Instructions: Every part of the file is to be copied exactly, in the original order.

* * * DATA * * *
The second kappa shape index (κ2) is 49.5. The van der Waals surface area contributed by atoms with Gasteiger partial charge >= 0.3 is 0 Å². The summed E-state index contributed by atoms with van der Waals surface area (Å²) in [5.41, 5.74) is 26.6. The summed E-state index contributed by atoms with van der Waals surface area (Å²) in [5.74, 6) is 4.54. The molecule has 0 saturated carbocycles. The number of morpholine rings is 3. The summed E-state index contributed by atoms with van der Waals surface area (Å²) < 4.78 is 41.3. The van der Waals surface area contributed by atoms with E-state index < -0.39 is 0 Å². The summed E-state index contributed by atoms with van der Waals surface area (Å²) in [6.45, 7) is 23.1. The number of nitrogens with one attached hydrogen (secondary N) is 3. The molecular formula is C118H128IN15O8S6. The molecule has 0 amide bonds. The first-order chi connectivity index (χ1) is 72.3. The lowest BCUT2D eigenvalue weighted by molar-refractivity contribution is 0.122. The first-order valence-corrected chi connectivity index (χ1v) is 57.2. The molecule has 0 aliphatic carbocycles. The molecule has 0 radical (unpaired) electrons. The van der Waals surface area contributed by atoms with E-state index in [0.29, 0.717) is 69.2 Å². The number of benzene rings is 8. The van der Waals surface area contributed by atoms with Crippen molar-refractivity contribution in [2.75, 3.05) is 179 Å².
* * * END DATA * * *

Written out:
The second kappa shape index (κ2) is 49.5. The van der Waals surface area contributed by atoms with Gasteiger partial charge >= 0.3 is 0 Å². The summed E-state index contributed by atoms with van der Waals surface area (Å²) in [5.41, 5.74) is 26.6. The summed E-state index contributed by atoms with van der Waals surface area (Å²) in [5.74, 6) is 4.54. The molecule has 0 saturated carbocycles. The number of morpholine rings is 3. The summed E-state index contributed by atoms with van der Waals surface area (Å²) < 4.78 is 41.3. The van der Waals surface area contributed by atoms with E-state index < -0.39 is 0 Å². The summed E-state index contributed by atoms with van der Waals surface area (Å²) in [6.45, 7) is 23.1. The number of nitrogens with one attached hydrogen (secondary N) is 3. The molecular formula is C118H128IN15O8S6. The molecule has 0 amide bonds. The first-order chi connectivity index (χ1) is 72.3. The lowest BCUT2D eigenvalue weighted by molar-refractivity contribution is 0.122. The first-order valence-corrected chi connectivity index (χ1v) is 57.2. The molecule has 0 aliphatic carbocycles. The molecule has 0 radical (unpaired) electrons. The van der Waals surface area contributed by atoms with E-state index in [0.29, 0.717) is 69.2 Å². The number of benzene rings is 8. The van der Waals surface area contributed by atoms with Crippen molar-refractivity contribution in [2.75, 3.05) is 179 Å².